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Fact: Animals are at their cutest when sound asleep. And cats sleep anywhere from 12 to 16 hours per day, which means you have more than half of your waking hours to snap some serious aww-inducing Instagram pics. And, frankly, we should take a note from this behavior because we could all stand to sleep a few hours more each day.

10
They're expert hunters.

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Before you judge a cat's sleeping habits, know that these long hours are borne less out of laziness and more out of evolutionary coding. Cats are natural predators; unlike other mammals, who may have foraged for food, felines had to hunt, which meant spending large chunks of the day asleep, conserving energy to chase down their next meal. This is also why much of that 12-to-16-hour period is spent in a light doze. Before domesticity came into play, felines had to sleep lightly, in case prey—or a more dangerous predator—stepped on their turf. (That's also why we call a "catnap" a catnap.)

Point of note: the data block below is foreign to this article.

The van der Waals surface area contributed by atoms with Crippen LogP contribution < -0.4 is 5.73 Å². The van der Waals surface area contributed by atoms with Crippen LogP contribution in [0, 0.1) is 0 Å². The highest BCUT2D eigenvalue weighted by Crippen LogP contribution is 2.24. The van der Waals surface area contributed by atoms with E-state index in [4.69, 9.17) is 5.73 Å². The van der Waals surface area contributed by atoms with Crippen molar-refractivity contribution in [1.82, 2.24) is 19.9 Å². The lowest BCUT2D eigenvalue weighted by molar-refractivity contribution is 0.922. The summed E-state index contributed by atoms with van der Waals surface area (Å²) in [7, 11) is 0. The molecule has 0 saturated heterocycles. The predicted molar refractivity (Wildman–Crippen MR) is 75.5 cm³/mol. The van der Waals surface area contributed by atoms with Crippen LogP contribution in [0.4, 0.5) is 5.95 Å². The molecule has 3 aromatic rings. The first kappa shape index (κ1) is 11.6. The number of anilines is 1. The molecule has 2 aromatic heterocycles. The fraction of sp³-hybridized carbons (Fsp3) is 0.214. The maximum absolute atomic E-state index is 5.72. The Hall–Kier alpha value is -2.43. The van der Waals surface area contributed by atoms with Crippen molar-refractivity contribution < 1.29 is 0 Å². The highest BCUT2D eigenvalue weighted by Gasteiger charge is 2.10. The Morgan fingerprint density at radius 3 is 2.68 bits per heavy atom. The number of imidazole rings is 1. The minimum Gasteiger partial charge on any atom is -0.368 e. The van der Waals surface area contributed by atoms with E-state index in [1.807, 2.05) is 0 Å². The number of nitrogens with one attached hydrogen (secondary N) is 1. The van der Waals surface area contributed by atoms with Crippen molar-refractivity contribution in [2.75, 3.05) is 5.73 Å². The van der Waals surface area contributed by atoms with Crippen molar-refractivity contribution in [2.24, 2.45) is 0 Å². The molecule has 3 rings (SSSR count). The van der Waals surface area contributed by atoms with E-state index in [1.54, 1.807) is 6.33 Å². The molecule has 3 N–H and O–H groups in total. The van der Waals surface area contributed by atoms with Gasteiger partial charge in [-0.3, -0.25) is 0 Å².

Their centuries-long history of hunting has carried into the modern day. According to a 2013 study published in Biological Conservation, domesticated house cats are responsible for the deaths of 2.9 billion rodents and birds every year. This is all to say: Your cat is basically a terminator with fur, and we'd be overrun with rodents if not for their valiant effort regulate the vermin population.

11
They're better for the environment.

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You may assume all of this wanton death leaves a negative impact on the environment, but ecosystems are well-adjusted by now. In fact, it's not cats but dogs that aren't so great for the planet. According to research conducted by New Zealand researchers in 2009, dogs have about 2.1 times the environmental impact of an SUV. Talk about a serious carbon paw print!